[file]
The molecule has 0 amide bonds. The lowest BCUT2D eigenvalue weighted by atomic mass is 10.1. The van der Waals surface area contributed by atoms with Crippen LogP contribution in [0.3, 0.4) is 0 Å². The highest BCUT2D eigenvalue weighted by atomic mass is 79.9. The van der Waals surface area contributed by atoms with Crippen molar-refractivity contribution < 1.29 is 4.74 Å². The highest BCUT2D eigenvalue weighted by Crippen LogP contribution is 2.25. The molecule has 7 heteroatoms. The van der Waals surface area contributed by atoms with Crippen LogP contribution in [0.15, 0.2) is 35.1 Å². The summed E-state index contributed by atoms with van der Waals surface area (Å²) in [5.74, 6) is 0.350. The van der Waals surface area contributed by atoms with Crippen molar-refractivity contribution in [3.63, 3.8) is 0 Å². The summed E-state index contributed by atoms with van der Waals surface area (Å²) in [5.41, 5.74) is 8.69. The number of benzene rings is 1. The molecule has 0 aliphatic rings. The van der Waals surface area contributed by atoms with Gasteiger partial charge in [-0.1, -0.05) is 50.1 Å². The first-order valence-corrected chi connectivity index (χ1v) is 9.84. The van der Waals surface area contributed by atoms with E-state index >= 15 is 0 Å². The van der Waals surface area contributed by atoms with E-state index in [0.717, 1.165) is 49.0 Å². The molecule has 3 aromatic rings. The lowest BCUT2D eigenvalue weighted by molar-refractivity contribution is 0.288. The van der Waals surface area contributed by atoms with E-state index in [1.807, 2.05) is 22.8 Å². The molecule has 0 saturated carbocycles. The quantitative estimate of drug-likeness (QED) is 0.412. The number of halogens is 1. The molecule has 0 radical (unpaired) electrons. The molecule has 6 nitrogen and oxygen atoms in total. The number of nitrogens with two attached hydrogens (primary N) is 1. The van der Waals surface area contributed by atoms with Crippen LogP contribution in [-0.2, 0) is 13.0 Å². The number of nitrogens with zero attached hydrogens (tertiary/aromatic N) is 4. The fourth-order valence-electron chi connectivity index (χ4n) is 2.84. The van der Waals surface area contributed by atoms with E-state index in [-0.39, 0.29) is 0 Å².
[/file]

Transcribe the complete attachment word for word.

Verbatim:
The molecule has 0 amide bonds. The lowest BCUT2D eigenvalue weighted by atomic mass is 10.1. The van der Waals surface area contributed by atoms with Crippen LogP contribution in [0.3, 0.4) is 0 Å². The highest BCUT2D eigenvalue weighted by atomic mass is 79.9. The van der Waals surface area contributed by atoms with Crippen molar-refractivity contribution < 1.29 is 4.74 Å². The highest BCUT2D eigenvalue weighted by Crippen LogP contribution is 2.25. The molecule has 7 heteroatoms. The van der Waals surface area contributed by atoms with Crippen LogP contribution in [0.15, 0.2) is 35.1 Å². The summed E-state index contributed by atoms with van der Waals surface area (Å²) in [5.74, 6) is 0.350. The van der Waals surface area contributed by atoms with Crippen molar-refractivity contribution in [3.63, 3.8) is 0 Å². The summed E-state index contributed by atoms with van der Waals surface area (Å²) in [5.41, 5.74) is 8.69. The number of benzene rings is 1. The molecule has 0 aliphatic rings. The van der Waals surface area contributed by atoms with Gasteiger partial charge in [-0.1, -0.05) is 50.1 Å². The first-order valence-corrected chi connectivity index (χ1v) is 9.84. The van der Waals surface area contributed by atoms with E-state index >= 15 is 0 Å². The van der Waals surface area contributed by atoms with E-state index in [0.717, 1.165) is 49.0 Å². The molecule has 3 aromatic rings. The lowest BCUT2D eigenvalue weighted by molar-refractivity contribution is 0.288. The van der Waals surface area contributed by atoms with E-state index in [1.807, 2.05) is 22.8 Å². The molecule has 0 saturated carbocycles. The quantitative estimate of drug-likeness (QED) is 0.412. The number of halogens is 1. The molecule has 0 radical (unpaired) electrons. The molecule has 6 nitrogen and oxygen atoms in total. The number of nitrogens with two attached hydrogens (primary N) is 1. The van der Waals surface area contributed by atoms with Crippen LogP contribution in [-0.2, 0) is 13.0 Å². The number of nitrogens with zero attached hydrogens (tertiary/aromatic N) is 4. The fourth-order valence-electron chi connectivity index (χ4n) is 2.84. The van der Waals surface area contributed by atoms with E-state index in [-0.39, 0.29) is 0 Å².